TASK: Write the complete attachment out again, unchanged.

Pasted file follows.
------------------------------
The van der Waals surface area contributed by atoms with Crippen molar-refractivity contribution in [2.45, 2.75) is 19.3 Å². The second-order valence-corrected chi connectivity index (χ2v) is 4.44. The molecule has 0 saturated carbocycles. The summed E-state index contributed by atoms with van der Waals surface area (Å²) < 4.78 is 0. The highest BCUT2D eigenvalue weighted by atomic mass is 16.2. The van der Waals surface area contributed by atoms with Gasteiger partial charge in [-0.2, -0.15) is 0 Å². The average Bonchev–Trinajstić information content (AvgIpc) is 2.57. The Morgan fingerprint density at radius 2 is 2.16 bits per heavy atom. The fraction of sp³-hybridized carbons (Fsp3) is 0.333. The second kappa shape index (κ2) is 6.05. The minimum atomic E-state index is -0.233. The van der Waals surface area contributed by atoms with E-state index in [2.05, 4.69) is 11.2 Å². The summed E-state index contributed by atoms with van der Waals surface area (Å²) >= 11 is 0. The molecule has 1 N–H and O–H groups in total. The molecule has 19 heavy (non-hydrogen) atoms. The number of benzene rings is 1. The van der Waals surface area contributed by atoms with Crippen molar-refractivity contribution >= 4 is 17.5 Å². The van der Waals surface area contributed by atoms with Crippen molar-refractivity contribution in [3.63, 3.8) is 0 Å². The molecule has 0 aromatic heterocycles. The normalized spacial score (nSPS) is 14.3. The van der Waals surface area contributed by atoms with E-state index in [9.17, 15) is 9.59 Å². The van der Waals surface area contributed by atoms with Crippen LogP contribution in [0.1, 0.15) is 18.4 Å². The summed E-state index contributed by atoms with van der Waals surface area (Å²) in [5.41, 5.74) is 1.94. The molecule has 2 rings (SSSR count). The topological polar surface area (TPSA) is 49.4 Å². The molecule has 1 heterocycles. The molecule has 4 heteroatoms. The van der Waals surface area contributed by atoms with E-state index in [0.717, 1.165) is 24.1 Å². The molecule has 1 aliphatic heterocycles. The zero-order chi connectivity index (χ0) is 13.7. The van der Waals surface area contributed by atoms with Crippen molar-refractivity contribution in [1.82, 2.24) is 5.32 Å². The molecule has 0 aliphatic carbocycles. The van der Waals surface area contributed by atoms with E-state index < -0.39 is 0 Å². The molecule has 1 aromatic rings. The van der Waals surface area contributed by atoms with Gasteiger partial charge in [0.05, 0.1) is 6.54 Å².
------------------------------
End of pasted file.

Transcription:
The van der Waals surface area contributed by atoms with Crippen molar-refractivity contribution in [2.45, 2.75) is 19.3 Å². The second-order valence-corrected chi connectivity index (χ2v) is 4.44. The molecule has 0 saturated carbocycles. The summed E-state index contributed by atoms with van der Waals surface area (Å²) < 4.78 is 0. The highest BCUT2D eigenvalue weighted by atomic mass is 16.2. The van der Waals surface area contributed by atoms with Gasteiger partial charge in [-0.2, -0.15) is 0 Å². The average Bonchev–Trinajstić information content (AvgIpc) is 2.57. The Morgan fingerprint density at radius 2 is 2.16 bits per heavy atom. The fraction of sp³-hybridized carbons (Fsp3) is 0.333. The second kappa shape index (κ2) is 6.05. The minimum atomic E-state index is -0.233. The van der Waals surface area contributed by atoms with E-state index in [2.05, 4.69) is 11.2 Å². The summed E-state index contributed by atoms with van der Waals surface area (Å²) >= 11 is 0. The molecule has 1 N–H and O–H groups in total. The molecule has 19 heavy (non-hydrogen) atoms. The number of benzene rings is 1. The van der Waals surface area contributed by atoms with Crippen molar-refractivity contribution >= 4 is 17.5 Å². The van der Waals surface area contributed by atoms with Crippen molar-refractivity contribution in [3.63, 3.8) is 0 Å². The molecule has 0 aromatic heterocycles. The normalized spacial score (nSPS) is 14.3. The van der Waals surface area contributed by atoms with E-state index in [9.17, 15) is 9.59 Å². The van der Waals surface area contributed by atoms with Crippen LogP contribution in [0.1, 0.15) is 18.4 Å². The summed E-state index contributed by atoms with van der Waals surface area (Å²) in [5.41, 5.74) is 1.94. The molecule has 2 rings (SSSR count). The topological polar surface area (TPSA) is 49.4 Å². The molecule has 1 heterocycles. The molecule has 4 heteroatoms. The van der Waals surface area contributed by atoms with E-state index in [0.717, 1.165) is 24.1 Å². The molecule has 1 aliphatic heterocycles. The zero-order chi connectivity index (χ0) is 13.7. The van der Waals surface area contributed by atoms with Crippen molar-refractivity contribution in [1.82, 2.24) is 5.32 Å². The molecule has 0 aliphatic carbocycles. The van der Waals surface area contributed by atoms with E-state index < -0.39 is 0 Å². The molecule has 1 aromatic rings. The van der Waals surface area contributed by atoms with Gasteiger partial charge in [0.05, 0.1) is 6.54 Å².